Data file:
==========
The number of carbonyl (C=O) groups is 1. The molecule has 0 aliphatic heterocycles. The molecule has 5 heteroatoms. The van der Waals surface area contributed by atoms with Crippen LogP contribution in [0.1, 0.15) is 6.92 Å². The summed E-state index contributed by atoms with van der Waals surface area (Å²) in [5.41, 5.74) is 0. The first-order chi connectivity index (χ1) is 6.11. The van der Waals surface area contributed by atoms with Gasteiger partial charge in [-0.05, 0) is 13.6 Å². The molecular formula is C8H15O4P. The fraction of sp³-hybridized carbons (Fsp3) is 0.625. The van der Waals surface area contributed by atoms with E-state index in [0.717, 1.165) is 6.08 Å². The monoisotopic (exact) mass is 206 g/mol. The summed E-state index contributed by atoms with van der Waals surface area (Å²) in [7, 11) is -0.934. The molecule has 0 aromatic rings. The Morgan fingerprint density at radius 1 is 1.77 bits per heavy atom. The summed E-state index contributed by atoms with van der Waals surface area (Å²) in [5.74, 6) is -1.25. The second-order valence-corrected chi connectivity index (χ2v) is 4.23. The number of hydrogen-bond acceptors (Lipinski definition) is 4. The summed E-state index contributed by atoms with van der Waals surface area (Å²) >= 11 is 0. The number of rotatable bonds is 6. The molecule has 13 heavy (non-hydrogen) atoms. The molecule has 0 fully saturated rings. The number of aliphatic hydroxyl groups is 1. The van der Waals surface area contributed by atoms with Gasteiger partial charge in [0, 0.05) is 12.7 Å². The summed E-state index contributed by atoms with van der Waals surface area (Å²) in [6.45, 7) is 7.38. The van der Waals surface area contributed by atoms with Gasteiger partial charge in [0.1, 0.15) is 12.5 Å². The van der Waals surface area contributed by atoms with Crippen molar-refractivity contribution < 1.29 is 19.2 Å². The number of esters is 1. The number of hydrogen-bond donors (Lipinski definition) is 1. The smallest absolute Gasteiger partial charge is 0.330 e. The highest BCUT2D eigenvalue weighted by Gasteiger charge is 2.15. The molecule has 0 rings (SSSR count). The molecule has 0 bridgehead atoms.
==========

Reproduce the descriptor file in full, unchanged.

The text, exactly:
The number of carbonyl (C=O) groups is 1. The molecule has 0 aliphatic heterocycles. The molecule has 5 heteroatoms. The van der Waals surface area contributed by atoms with Crippen LogP contribution in [0.1, 0.15) is 6.92 Å². The summed E-state index contributed by atoms with van der Waals surface area (Å²) in [5.41, 5.74) is 0. The first-order chi connectivity index (χ1) is 6.11. The van der Waals surface area contributed by atoms with Gasteiger partial charge in [-0.05, 0) is 13.6 Å². The molecular formula is C8H15O4P. The fraction of sp³-hybridized carbons (Fsp3) is 0.625. The van der Waals surface area contributed by atoms with E-state index in [0.717, 1.165) is 6.08 Å². The monoisotopic (exact) mass is 206 g/mol. The summed E-state index contributed by atoms with van der Waals surface area (Å²) in [7, 11) is -0.934. The molecule has 0 aromatic rings. The Morgan fingerprint density at radius 1 is 1.77 bits per heavy atom. The summed E-state index contributed by atoms with van der Waals surface area (Å²) in [5.74, 6) is -1.25. The second-order valence-corrected chi connectivity index (χ2v) is 4.23. The number of hydrogen-bond acceptors (Lipinski definition) is 4. The summed E-state index contributed by atoms with van der Waals surface area (Å²) >= 11 is 0. The number of rotatable bonds is 6. The molecule has 13 heavy (non-hydrogen) atoms. The molecule has 0 fully saturated rings. The number of aliphatic hydroxyl groups is 1. The van der Waals surface area contributed by atoms with Gasteiger partial charge in [0, 0.05) is 12.7 Å². The summed E-state index contributed by atoms with van der Waals surface area (Å²) in [6.45, 7) is 7.38. The van der Waals surface area contributed by atoms with Gasteiger partial charge in [0.1, 0.15) is 12.5 Å². The van der Waals surface area contributed by atoms with Crippen molar-refractivity contribution < 1.29 is 19.2 Å². The number of esters is 1. The number of hydrogen-bond donors (Lipinski definition) is 1. The smallest absolute Gasteiger partial charge is 0.330 e. The highest BCUT2D eigenvalue weighted by Gasteiger charge is 2.15. The molecule has 0 rings (SSSR count). The molecule has 0 bridgehead atoms.